Staying up all night with my fussy newborn, I began snacking unhealthily around the clock.  Chips, cookies, sandwiches, oh and I had even started drinking sweet teas and soda, which is usually a HUGE NO in my book. I don’t typically drink my calories, but all of my strict rules went out of the window in May.  When the numbers on the scale finally reversed upwards, I realized I was eating entirely too much.

This crazy eating went on for about 2 months after pregnancy, and I actually ended up gaining back 8 of the 20 pounds that I had already dropped since being discharged from the hospital. I started feeling hopeless. I WAS HUNGRY. To make it worse, my doctor hadn’t cleared me to work out. Being a couch potato made me feel like a big ole failure.

Not Feeling Like Angela

It sucks not feeling like yourself. Even more overwhelming is feeling like you have no control to get back to yourself.  

No, I don’t base who I am off of the numbers on the scale, but my confidence had been shot.  I felt undisciplined and unmotivated. That’s not me at all. I always adjust quickly. I always keep it pushing. Why couldn’t I just get back into gear. I had salad in my refrigerator, but I reached for the bread instead.  One night I made 2 peanut butter and jelly sandwiches, and even put granola on them; then I swallowed them down with a huge glass of whole milk.  I had started doing unnecessary, out of the ordinary, unhealthy things.  It was strange.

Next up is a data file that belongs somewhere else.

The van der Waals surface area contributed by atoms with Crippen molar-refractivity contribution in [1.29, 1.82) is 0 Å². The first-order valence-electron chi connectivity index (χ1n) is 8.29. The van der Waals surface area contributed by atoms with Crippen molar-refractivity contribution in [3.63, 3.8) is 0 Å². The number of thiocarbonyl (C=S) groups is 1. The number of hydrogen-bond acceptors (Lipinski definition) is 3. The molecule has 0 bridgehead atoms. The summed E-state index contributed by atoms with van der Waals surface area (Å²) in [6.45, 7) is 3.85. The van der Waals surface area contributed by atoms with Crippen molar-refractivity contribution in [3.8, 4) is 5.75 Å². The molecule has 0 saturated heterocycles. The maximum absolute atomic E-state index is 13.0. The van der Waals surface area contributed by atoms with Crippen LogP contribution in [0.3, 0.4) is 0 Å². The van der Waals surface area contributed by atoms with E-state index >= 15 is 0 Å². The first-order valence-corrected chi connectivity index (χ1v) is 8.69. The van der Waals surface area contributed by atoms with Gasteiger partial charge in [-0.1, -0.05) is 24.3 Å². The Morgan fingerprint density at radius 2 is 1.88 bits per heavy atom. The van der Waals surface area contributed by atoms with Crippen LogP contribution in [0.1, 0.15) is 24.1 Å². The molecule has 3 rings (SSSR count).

People Stating The OBVIOUS

While drowning in my own self-loathing, other people took their jabs (disguised as jokes) at me. I was told that I looked bigger than I did when I was pregnant. That comment made my blood boil. Maybe it hurt so much because there was too much truth to it.  My terrible diet had me bloated all of the time, and it made me lazy and sluggish.